Temple Traffic officer:'We need to be out here at all times'

Andrew Moore reports.

TEMPLE - Temple Police Officer Ryan Cabral has been riding motorcycles for 13 years. He even raced them. So when Cabral joined the traffic unit, there was no question what he would be using. 

"I enjoy the freedom of the road," Cabral said. "It's just a different feeling when you are out there on a motorcycle rather than being stuck in a cage - a car." 

But even on the days when it's under 30 degrees, or nearly 100 degrees outside, he stays on that bike. In fact, he only takes the cruiser when there is ice on the road. But whatever vehicle Temple traffic officers use, most use their lidar guns out in the open where everyone can see. Turns out, it's on purpose. 

"We're not out here just to write people tickets," Cabral said. "We want people to know that we are watching. If I can stop accidents by just being visible I prefer to do that."

But while Cabral said the vast majority of people do see them, and do slow down, sometimes the only way to get the message across is with a citation. And with the holiday traffic, it's been busier than normal. 

"We write from as low as 20 stops a today to as many as 50," Cabral said.

In 2017, the Temple Police Department wrote 2,464 traffic citations. Crash data for 2017 is not yet available from TxDOT but in 2016 there were 17 fatalities due to car crashes in Bell County. Speeding was a factor in 12 of those cases.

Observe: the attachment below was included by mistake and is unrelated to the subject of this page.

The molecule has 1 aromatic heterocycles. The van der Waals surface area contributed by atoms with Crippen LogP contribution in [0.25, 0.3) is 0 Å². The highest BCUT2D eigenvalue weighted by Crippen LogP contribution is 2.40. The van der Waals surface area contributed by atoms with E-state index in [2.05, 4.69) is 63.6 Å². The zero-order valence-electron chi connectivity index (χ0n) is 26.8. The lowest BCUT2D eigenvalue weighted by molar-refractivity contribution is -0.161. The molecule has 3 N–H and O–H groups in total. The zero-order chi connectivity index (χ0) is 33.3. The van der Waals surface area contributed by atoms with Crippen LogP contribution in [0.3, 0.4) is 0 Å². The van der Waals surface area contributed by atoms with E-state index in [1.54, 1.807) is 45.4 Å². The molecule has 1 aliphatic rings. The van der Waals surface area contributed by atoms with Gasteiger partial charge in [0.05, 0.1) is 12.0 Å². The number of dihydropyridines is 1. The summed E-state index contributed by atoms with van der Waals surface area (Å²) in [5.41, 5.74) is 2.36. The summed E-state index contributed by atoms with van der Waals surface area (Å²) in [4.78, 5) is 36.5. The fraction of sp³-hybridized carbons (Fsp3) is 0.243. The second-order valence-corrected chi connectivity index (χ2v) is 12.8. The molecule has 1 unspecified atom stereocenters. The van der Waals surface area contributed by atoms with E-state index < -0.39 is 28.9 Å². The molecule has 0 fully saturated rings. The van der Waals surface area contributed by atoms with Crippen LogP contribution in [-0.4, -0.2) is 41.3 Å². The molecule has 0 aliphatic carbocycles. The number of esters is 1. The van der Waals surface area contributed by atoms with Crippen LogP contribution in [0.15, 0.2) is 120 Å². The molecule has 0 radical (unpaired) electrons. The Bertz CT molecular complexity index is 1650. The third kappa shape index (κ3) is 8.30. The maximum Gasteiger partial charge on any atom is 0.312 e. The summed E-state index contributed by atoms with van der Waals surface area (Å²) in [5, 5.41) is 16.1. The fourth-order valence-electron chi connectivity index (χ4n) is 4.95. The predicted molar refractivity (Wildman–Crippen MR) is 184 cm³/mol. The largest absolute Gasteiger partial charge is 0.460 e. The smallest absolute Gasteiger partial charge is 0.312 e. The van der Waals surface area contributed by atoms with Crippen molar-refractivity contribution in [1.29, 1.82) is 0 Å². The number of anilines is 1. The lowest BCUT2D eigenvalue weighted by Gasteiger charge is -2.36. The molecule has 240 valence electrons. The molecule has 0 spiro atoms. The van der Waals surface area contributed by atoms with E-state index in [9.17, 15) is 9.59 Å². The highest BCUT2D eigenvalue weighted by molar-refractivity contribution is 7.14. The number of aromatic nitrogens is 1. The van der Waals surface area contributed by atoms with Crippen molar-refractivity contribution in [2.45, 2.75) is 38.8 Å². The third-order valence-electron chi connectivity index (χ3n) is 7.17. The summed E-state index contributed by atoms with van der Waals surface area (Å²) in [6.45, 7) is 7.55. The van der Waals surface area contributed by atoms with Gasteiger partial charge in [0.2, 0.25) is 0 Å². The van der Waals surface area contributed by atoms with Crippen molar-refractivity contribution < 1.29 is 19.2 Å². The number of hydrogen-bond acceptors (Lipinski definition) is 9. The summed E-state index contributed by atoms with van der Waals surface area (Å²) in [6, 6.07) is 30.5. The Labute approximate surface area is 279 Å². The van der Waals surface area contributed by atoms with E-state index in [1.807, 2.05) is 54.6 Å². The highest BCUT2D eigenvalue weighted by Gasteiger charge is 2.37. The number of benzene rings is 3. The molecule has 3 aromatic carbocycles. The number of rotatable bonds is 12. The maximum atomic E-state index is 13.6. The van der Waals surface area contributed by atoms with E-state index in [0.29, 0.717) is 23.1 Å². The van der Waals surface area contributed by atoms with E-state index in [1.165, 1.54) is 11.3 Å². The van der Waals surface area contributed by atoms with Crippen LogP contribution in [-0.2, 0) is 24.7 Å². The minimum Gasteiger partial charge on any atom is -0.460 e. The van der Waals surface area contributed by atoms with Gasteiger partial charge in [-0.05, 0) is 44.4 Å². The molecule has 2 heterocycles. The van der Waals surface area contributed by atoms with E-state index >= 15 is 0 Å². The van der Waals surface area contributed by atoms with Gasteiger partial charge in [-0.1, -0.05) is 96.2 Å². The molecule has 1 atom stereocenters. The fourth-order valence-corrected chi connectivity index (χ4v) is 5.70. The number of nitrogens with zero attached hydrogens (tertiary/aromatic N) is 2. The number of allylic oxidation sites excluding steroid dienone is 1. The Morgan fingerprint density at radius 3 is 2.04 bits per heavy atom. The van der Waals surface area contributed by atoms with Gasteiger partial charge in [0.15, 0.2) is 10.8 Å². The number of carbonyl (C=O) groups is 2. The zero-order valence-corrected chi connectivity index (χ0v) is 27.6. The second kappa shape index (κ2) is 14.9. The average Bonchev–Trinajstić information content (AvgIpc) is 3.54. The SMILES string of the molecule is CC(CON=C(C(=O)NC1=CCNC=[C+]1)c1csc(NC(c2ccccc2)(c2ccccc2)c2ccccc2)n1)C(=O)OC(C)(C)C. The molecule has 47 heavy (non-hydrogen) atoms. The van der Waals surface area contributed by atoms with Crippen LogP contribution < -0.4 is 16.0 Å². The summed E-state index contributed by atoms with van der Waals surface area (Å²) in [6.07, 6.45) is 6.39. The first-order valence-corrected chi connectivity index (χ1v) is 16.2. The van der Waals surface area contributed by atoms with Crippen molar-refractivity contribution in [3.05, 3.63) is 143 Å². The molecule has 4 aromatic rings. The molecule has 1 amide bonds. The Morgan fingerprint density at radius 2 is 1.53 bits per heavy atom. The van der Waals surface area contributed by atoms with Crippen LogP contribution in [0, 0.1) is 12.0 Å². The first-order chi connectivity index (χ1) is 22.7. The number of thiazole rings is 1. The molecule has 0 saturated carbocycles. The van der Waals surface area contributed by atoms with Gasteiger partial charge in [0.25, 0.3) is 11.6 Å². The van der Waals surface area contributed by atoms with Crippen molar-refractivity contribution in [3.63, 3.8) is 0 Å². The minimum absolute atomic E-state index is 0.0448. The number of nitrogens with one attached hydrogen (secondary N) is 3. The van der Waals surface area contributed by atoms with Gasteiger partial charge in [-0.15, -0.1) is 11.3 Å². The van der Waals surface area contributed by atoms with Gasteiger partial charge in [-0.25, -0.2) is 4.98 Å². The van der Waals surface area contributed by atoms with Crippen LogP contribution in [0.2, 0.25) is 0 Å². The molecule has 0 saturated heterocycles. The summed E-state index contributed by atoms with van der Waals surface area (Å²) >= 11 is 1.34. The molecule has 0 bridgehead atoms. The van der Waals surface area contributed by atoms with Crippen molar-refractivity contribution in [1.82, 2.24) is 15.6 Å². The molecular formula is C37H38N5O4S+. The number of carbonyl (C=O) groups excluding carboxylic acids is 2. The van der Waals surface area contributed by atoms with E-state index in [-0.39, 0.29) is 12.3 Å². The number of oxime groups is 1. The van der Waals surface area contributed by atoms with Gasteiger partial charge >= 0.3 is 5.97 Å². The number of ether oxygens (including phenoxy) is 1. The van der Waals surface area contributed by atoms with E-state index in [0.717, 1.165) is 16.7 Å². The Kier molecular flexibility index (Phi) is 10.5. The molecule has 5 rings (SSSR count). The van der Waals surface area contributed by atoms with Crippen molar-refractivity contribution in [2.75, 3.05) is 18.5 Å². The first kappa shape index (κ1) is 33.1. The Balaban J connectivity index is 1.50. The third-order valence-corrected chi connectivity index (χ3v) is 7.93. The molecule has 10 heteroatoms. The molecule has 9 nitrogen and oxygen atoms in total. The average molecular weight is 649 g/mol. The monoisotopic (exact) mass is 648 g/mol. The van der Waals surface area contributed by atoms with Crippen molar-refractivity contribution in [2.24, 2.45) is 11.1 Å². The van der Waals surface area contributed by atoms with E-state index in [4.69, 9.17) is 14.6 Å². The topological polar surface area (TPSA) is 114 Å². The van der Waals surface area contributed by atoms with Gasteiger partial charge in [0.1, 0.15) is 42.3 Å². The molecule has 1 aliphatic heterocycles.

On Wednesday, posted near the Midway exit, Cabral and another officer only had to wait a minute or less to catch someone speeding. Officers can tag cars more than 1000 feet away with their lidar guns so some days the only thing slowing the officers down is exhaustion. 

"I've only had over fifty violator contacts once since I've been on the motorcycles, and I tell you, making that many stops and getting off that bike, it's draining, Cabral said. 

Still, Cabral and other officers are out every day. Not only for the people who speed or drive dangerously but for those who could be put in harm's way.

"It could be you, it could be me, it could be my kids going down the roadway," Cabral said. "Sometimes we got to freeze it out, sometimes we got to sweat it out, but it's very important to be out here doing the job."

© 2018 KCEN-TV


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